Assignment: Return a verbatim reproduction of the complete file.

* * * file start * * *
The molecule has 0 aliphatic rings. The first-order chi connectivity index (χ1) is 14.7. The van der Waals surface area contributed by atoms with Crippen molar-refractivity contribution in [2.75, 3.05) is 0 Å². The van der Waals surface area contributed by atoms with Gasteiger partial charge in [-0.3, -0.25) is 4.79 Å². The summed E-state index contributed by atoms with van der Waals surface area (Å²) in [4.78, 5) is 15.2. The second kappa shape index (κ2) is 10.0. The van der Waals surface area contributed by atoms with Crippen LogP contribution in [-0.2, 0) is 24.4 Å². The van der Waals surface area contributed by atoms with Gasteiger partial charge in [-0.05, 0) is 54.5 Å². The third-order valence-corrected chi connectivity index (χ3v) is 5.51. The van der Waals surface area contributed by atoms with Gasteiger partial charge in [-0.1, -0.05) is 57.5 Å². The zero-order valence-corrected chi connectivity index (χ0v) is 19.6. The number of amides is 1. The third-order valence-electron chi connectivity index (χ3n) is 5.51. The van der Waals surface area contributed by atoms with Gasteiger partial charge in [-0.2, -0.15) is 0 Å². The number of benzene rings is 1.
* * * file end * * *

The molecule has 0 aliphatic rings. The first-order chi connectivity index (χ1) is 14.7. The van der Waals surface area contributed by atoms with Crippen molar-refractivity contribution in [2.75, 3.05) is 0 Å². The van der Waals surface area contributed by atoms with Gasteiger partial charge in [-0.3, -0.25) is 4.79 Å². The summed E-state index contributed by atoms with van der Waals surface area (Å²) in [4.78, 5) is 15.2. The second kappa shape index (κ2) is 10.0. The van der Waals surface area contributed by atoms with Crippen LogP contribution in [-0.2, 0) is 24.4 Å². The van der Waals surface area contributed by atoms with Gasteiger partial charge in [-0.05, 0) is 54.5 Å². The third-order valence-corrected chi connectivity index (χ3v) is 5.51. The van der Waals surface area contributed by atoms with Gasteiger partial charge in [-0.1, -0.05) is 57.5 Å². The zero-order valence-corrected chi connectivity index (χ0v) is 19.6. The number of amides is 1. The third-order valence-electron chi connectivity index (χ3n) is 5.51. The van der Waals surface area contributed by atoms with Gasteiger partial charge in [-0.2, -0.15) is 0 Å². The number of benzene rings is 1.